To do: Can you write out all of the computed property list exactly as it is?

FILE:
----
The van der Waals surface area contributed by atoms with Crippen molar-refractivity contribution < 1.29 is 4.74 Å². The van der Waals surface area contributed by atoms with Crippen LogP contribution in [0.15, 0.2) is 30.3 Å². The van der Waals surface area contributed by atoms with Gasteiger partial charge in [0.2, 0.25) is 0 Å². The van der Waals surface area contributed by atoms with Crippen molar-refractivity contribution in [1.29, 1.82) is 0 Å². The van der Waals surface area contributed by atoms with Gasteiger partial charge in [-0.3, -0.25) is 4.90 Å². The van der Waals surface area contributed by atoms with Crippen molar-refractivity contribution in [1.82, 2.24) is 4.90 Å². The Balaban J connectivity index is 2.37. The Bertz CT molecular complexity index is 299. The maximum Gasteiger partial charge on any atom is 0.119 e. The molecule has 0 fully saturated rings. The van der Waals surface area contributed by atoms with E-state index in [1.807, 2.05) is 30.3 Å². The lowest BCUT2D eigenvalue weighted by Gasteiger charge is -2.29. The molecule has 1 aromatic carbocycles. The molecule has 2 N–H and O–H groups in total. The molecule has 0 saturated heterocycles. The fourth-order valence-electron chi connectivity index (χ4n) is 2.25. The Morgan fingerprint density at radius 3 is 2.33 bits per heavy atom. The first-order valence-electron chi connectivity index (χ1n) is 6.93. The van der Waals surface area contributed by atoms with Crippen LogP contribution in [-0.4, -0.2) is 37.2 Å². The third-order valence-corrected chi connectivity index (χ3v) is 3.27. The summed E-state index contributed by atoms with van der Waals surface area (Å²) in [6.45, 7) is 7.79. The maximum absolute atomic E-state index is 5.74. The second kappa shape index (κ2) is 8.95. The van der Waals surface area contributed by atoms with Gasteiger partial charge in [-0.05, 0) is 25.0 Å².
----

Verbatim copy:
The van der Waals surface area contributed by atoms with Crippen molar-refractivity contribution < 1.29 is 4.74 Å². The van der Waals surface area contributed by atoms with Crippen LogP contribution in [0.15, 0.2) is 30.3 Å². The van der Waals surface area contributed by atoms with Gasteiger partial charge in [0.2, 0.25) is 0 Å². The van der Waals surface area contributed by atoms with Crippen molar-refractivity contribution in [1.29, 1.82) is 0 Å². The van der Waals surface area contributed by atoms with Gasteiger partial charge in [-0.3, -0.25) is 4.90 Å². The van der Waals surface area contributed by atoms with Crippen molar-refractivity contribution in [1.82, 2.24) is 4.90 Å². The Balaban J connectivity index is 2.37. The Bertz CT molecular complexity index is 299. The maximum Gasteiger partial charge on any atom is 0.119 e. The molecule has 0 fully saturated rings. The van der Waals surface area contributed by atoms with E-state index in [1.807, 2.05) is 30.3 Å². The lowest BCUT2D eigenvalue weighted by Gasteiger charge is -2.29. The molecule has 1 aromatic carbocycles. The molecule has 2 N–H and O–H groups in total. The molecule has 0 saturated heterocycles. The fourth-order valence-electron chi connectivity index (χ4n) is 2.25. The Morgan fingerprint density at radius 3 is 2.33 bits per heavy atom. The first-order valence-electron chi connectivity index (χ1n) is 6.93. The van der Waals surface area contributed by atoms with Crippen LogP contribution in [-0.4, -0.2) is 37.2 Å². The third-order valence-corrected chi connectivity index (χ3v) is 3.27. The summed E-state index contributed by atoms with van der Waals surface area (Å²) in [6.45, 7) is 7.79. The maximum absolute atomic E-state index is 5.74. The second kappa shape index (κ2) is 8.95. The van der Waals surface area contributed by atoms with Gasteiger partial charge in [-0.05, 0) is 25.0 Å².